Getting to grips with grief
Losing someone special can be a devastating and confusing experience and it can feel impossible to see how you’ll ever get back on track. But, as raw as it may feel, grief is something you can and will get through. Everyone’s experience of grief is different there is no right or wrong way to handle it. Whilst you can’t turn back time to bring someone back, there are things that you can do to cope.
In our featured clip from Educating... What I Wish I'd Known, Tom struggles with grief after his stepbrother passes away. Unable to deal with his emotions, his behaviour quickly spirals out of control. Want to see the rest of his story? Check out the whole of Tom's short over on All 4.
Is it normal to struggle with grief?
Check out our simple strategies for managing your grief and speeding up the healing process...
Understand your emotions
Grief brings with it a whole range of different emotions. Expect the initial shock, numbness and denial to give way to pain, sadness and even depression as you come to terms with what you’ve lost. Many people also experience anger at the unfairness of their loss or guilt that they were unable to prevent it happening. You may even feel relief when it’s all over, especially if someone you cared for has been suffering for a long time.
Let it all out
All of these emotions are perfectly natural and it’s healthy to embrace them. Don’t ‘bottle things up’, ‘keep your chin up’, ‘put on a brave face’ or ‘keep a stiff upper lip’ - expressing emotion is an important part of the grieving process and burying your feelings can make it even harder to heal.
Talk it through
Talking to friends and family about how you feel can be a good way to work through your emotions. Opening up to someone close who is grieving too can help you both to cope with the loss. Alternatively, confiding in a friend who is outside of the situation may let you concentrate on your own feelings without having to worry about anyone else.
Don’t rush it
Everybody heals at different rates and there is no set timeline for the grieving process. Don’t worry if it lasts a long time - healing takes as long as it needs to take and the pain will pass eventually.
Don’t worry if you struggle to grieve
Sometimes the emotions just won’t come, leaving you feeling guilty for not being a gibbering wreck. This is really common and perfectly natural. Grief often hits you weeks, months or even years later and you’ll probably find that once the dust has settled the floodgates will open.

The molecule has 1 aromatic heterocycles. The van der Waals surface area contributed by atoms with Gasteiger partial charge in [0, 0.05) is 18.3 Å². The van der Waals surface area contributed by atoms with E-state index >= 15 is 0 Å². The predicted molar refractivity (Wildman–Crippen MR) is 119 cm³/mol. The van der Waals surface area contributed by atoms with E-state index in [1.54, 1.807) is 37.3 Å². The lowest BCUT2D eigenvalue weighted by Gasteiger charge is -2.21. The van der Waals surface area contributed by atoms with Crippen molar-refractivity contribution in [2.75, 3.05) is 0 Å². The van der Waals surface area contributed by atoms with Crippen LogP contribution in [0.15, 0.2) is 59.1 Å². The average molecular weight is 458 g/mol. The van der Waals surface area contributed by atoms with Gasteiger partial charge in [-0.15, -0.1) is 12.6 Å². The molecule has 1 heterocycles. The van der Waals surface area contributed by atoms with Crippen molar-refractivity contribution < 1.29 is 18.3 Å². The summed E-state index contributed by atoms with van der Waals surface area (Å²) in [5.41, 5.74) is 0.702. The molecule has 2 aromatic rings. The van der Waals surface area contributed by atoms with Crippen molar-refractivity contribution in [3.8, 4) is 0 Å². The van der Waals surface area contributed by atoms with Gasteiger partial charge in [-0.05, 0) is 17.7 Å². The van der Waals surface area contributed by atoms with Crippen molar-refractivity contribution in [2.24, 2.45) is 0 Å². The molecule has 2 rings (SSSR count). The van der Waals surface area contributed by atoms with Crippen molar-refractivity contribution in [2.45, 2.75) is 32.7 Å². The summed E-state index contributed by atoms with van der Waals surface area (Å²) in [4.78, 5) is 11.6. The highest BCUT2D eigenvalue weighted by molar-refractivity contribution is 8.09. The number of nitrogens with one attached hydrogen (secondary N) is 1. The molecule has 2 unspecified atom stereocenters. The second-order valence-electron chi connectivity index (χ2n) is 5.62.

Recognise the physical effects
Grief can also cause physical symptoms including headaches, dry mouth, weakness, nausea, a tight throat or chest, dizziness and breathlessness. It’s crucial to remember to look after yourself during this time – get as much sleep as you can and try and eat regularly (though both of these may be difficult). The physical symptoms should pass over time but, if you’re worried, go and see your doctor.
Remember to remember
Just because a memory is painful now doesn’t mean you’ll have to block it out forever. Over time the same memories that currently break your heart may bring you comfort and happiness later on. There are lots of ways to remember someone, from looking at photos or revisiting their favourite places to making a donation, planting a tree or getting involved in a cause close to their heart.
Sort the practical stuff
A death can bring with it lots of things that need to be sorted out. These can range from short-term issues such as arranging the funeral and organising the wake to really big things like dividing an inheritance, selling a property or finding somewhere new to live. If you’re worried about any of this, MacMillan have created a useful guide to what you can expect.
Seek professional help
Sometimes you just can’t cope on your own and there’s no shame in asking for help. This is especially true if you’ve lost someone in traumatic circumstances such as a suicide, an overdose, a murder, a sudden accident or a terrorist attack. If you find yourself struggling and feel that you need professional support, ask your GP about grief counselling.
Face things your way
There is no ‘right’ or ‘wrong’ way to grieve. People handle things differently and will face unique factors during their own experience of loss. Listen to people who want to help you and look for advice and support but, ultimately, give yourself permission to heal in your own time, on your own terms.
Drowning in grief and not sure where to turn? The links on our support page should give you an idea of the help available.